My iPhone is learning my life

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I saw something the other day, and I’m still trying to decide if it’s cool or creepy – or both. Perhaps you can be the judge.

But first, here’s the backstory. Every three weeks, I go to a meeting in a town about 25 minutes away from my house. Sometimes the meeting falls toward the end of the month or near the beginning or somewhere in the middle. The only constant thing about the meeting is that it’s always on a Thursday, and it’s always at the same place.

After the meeting, my business partner and I typically have lunch. Lately, we’ve been in a soup and sandwich mood, so we’ve been going to McAlister’s Deli, which is just a few miles from our meeting spot. We don’t go there every time, but most of the time we do.

Last week, after the meeting, we didn’t have time to grab lunch because both of us had other appointments. We waved goodbye and climbed into our respective cars. As I buckled up, I glanced down at my phone to see what time it was. That’s when I saw it – this possibly cool, possibly creepy thing that still has me baffled.

The phone screen was showing a notification that said this: “7 minutes to McAlister’s”eyes-285825_640 crop round

I did a double-take and then picked up the phone for a closer look. Then I glanced around the car, just to make sure I was alone because suddenly I felt “watched.”

It was the first time I had the feeling that perhaps the phone knows too much. It knows all my friends’ and family’s phone numbers better than I do. It knows what my schedule looks like two months from now. It knows how many steps I took yesterday. It knows when I go to sleep, when I get up and how many times I hit snooze. And thanks to a sleep app, it even knows how well I slept or if I snored.

But that notification made me realize that the phone is not only watching me, it’s “learning” my life as I live it. It’s now able to anticipate my next move. How does the phone know where I’m going to lunch? Either I’ve become far too predictable or my phone is paying way too much attention to me.

Even more unnerving is what might be on the horizon for smartphone ESP. After all, many phones already have fingerprint identification, or they’re able to unlock simply by scanning the owner’s face. With all this personal information, I wonder if my phone will soon start texting my lunch order to the restaurant while I’m driving there. Does it already know I like the BLT sandwich and a cup of broccoli cheese soup? I bet it does. I bet my calorie tracking app has already told it exactly what I eat on any given day.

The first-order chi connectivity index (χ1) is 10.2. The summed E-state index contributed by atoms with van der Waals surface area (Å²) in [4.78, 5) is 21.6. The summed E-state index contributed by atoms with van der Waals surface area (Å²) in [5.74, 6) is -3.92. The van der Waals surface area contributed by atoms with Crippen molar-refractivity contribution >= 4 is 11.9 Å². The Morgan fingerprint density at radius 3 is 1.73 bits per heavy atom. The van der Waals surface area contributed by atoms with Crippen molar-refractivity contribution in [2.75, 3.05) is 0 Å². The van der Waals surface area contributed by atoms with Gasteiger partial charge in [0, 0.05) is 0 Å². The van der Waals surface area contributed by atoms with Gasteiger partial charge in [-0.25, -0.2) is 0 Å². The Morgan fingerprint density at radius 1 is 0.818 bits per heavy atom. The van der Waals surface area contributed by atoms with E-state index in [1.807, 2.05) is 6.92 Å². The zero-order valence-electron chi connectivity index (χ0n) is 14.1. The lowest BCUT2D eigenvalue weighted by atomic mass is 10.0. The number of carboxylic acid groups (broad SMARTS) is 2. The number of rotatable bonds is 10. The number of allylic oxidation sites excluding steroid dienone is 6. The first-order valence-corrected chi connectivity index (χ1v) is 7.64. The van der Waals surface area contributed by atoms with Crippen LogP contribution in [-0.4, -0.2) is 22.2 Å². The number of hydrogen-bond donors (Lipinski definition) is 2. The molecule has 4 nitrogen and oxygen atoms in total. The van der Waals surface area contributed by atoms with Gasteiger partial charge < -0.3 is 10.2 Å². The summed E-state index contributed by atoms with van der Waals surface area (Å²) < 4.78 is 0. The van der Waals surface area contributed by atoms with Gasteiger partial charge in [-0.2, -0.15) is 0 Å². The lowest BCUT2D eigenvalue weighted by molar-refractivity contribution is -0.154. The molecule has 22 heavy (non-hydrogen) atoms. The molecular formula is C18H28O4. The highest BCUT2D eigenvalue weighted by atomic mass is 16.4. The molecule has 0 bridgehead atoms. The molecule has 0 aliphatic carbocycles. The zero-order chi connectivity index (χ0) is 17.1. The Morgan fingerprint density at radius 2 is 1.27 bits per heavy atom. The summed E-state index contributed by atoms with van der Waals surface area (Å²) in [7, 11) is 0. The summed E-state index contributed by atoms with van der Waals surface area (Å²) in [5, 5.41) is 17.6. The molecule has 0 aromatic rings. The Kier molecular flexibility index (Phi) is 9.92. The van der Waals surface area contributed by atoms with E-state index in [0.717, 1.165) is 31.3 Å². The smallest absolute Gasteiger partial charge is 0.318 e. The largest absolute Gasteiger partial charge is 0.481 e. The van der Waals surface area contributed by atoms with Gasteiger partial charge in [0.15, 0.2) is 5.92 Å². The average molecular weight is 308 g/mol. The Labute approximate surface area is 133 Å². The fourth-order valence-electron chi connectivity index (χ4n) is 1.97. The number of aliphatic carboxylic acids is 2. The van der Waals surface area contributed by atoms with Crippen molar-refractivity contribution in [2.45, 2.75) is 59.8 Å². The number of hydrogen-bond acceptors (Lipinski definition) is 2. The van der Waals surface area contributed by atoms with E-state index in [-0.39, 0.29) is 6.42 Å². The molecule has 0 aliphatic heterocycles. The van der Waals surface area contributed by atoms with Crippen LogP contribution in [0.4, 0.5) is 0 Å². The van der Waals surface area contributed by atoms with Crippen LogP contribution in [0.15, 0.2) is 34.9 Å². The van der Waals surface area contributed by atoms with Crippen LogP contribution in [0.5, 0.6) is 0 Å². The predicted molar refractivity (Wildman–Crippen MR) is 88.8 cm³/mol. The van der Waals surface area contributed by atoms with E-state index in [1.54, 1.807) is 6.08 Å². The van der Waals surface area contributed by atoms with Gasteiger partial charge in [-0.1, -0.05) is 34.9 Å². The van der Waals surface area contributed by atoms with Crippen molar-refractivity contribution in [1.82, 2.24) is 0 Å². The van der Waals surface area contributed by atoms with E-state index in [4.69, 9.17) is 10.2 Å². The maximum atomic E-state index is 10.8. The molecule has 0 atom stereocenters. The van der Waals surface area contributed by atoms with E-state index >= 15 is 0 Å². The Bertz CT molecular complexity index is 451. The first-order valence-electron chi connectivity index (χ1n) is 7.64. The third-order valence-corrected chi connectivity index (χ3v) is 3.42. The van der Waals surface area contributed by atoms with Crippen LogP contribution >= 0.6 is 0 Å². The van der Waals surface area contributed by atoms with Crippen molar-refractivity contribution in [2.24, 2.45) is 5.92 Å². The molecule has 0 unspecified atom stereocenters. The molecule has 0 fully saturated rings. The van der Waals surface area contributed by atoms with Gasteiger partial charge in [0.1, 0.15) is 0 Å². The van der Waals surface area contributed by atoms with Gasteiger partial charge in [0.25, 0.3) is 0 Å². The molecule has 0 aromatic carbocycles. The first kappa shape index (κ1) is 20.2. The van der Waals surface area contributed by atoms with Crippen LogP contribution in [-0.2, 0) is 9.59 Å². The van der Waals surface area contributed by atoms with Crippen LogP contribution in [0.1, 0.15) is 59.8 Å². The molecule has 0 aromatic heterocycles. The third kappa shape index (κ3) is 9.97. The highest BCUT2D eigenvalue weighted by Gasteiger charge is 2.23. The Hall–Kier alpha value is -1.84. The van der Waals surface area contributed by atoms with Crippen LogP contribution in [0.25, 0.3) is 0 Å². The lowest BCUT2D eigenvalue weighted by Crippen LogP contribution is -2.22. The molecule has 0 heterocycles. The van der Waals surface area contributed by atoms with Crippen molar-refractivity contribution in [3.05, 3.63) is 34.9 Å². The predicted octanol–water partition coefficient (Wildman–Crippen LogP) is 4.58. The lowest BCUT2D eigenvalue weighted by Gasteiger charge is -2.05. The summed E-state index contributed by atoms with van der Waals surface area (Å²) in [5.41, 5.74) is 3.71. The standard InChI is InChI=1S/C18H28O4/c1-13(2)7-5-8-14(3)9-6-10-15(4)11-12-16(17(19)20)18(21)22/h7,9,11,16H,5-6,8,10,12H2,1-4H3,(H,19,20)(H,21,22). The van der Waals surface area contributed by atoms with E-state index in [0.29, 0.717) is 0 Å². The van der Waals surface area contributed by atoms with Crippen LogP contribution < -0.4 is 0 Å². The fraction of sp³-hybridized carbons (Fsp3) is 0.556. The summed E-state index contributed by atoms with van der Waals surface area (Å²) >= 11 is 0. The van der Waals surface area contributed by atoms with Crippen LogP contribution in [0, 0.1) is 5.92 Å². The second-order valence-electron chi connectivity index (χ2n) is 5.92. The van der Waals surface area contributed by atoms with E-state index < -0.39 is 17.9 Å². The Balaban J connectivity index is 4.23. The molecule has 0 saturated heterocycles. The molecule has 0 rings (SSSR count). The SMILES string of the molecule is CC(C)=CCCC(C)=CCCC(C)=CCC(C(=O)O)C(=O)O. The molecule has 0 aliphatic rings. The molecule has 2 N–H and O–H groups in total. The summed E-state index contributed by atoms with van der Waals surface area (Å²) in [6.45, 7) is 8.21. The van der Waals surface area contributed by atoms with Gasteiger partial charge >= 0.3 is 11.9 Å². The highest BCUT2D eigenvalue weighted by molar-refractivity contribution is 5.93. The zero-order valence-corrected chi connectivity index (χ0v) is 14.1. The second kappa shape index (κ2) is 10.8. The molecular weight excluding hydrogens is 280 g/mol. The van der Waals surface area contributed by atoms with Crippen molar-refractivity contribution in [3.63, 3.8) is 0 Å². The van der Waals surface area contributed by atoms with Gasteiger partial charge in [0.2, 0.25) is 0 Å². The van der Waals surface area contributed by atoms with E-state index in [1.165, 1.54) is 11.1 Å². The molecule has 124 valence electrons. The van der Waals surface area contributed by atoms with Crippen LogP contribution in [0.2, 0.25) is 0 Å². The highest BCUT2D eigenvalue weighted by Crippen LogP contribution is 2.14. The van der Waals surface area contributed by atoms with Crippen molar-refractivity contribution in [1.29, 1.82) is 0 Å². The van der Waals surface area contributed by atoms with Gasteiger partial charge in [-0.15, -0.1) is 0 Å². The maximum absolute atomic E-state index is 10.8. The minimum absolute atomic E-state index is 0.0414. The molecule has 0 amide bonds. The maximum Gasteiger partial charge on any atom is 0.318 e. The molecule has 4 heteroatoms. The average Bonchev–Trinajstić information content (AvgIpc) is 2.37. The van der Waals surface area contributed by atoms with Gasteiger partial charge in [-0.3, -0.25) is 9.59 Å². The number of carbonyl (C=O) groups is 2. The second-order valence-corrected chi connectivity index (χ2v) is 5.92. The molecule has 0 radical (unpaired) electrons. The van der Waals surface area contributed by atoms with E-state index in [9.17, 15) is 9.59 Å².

If the phone has access to all the info in the apps I use on my phone, then it also knows my shopping list, what news I’ve read, the podcasts I listen to, how much I’ve spent this month, the books I’m reading, and how much time I’ve wasted on Candy Crush. It even knows about the paranoid Google searches I’ve done in the middle of the night.

This relationship feels unbalanced. The phone knows all these personal details about me, yet I know very little about it – other than its price tag and how often it needs to be charged. Half the time, I don’t even know where it is! If the phone is so smart, why can’t it find me when I misplace it?

While I’m sure the phone already knows what kind of music I listen to, I have a feeling I can figure out the phone’s favorite song, too. It’s a 1983 hit by a band called The Police who predicted our smartphone future when Sting sang these words: “Every breath you take, every move you make, every bond you break, every step you take, I’ll be watching you.”

Gwen Rockwood is a mom to three great kids, wife to one cool guy, a newspaper columnist and co-owner of Her book, “Reporting Live from the Laundry Pile” is available on Amazon.

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